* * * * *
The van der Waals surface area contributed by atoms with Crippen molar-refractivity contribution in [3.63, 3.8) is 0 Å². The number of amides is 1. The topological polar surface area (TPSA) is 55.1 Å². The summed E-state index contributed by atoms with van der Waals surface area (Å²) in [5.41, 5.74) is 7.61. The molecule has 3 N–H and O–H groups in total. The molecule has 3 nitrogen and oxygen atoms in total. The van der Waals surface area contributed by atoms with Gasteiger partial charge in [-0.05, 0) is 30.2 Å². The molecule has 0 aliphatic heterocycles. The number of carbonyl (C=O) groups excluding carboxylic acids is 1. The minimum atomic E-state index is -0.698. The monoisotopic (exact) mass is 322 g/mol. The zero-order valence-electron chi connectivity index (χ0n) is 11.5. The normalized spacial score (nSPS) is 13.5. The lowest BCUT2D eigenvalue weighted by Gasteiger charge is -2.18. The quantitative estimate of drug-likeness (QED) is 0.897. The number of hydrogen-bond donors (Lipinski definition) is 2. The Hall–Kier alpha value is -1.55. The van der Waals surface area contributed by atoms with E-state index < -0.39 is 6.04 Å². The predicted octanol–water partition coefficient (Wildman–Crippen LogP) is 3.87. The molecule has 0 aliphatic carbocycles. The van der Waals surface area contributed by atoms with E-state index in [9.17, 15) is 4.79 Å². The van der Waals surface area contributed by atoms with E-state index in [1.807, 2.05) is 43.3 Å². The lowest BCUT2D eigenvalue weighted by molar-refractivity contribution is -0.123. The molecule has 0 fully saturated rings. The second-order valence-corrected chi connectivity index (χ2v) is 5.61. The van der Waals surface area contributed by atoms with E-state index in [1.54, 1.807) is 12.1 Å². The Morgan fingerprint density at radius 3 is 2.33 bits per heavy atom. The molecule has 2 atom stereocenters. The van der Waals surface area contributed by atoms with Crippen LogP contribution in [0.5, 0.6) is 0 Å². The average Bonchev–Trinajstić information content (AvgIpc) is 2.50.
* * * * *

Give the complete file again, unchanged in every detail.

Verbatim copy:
The van der Waals surface area contributed by atoms with Crippen molar-refractivity contribution in [3.63, 3.8) is 0 Å². The number of amides is 1. The topological polar surface area (TPSA) is 55.1 Å². The summed E-state index contributed by atoms with van der Waals surface area (Å²) in [5.41, 5.74) is 7.61. The molecule has 3 N–H and O–H groups in total. The molecule has 3 nitrogen and oxygen atoms in total. The van der Waals surface area contributed by atoms with Gasteiger partial charge in [-0.05, 0) is 30.2 Å². The molecule has 0 aliphatic heterocycles. The number of carbonyl (C=O) groups excluding carboxylic acids is 1. The minimum atomic E-state index is -0.698. The monoisotopic (exact) mass is 322 g/mol. The zero-order valence-electron chi connectivity index (χ0n) is 11.5. The normalized spacial score (nSPS) is 13.5. The lowest BCUT2D eigenvalue weighted by Gasteiger charge is -2.18. The quantitative estimate of drug-likeness (QED) is 0.897. The number of hydrogen-bond donors (Lipinski definition) is 2. The Hall–Kier alpha value is -1.55. The van der Waals surface area contributed by atoms with E-state index < -0.39 is 6.04 Å². The predicted octanol–water partition coefficient (Wildman–Crippen LogP) is 3.87. The molecule has 0 aliphatic carbocycles. The van der Waals surface area contributed by atoms with E-state index in [9.17, 15) is 4.79 Å². The van der Waals surface area contributed by atoms with E-state index in [1.807, 2.05) is 43.3 Å². The lowest BCUT2D eigenvalue weighted by molar-refractivity contribution is -0.123. The molecule has 0 fully saturated rings. The second-order valence-corrected chi connectivity index (χ2v) is 5.61. The van der Waals surface area contributed by atoms with E-state index in [1.54, 1.807) is 12.1 Å². The Morgan fingerprint density at radius 3 is 2.33 bits per heavy atom. The molecule has 2 atom stereocenters. The van der Waals surface area contributed by atoms with Crippen LogP contribution in [0.5, 0.6) is 0 Å². The average Bonchev–Trinajstić information content (AvgIpc) is 2.50.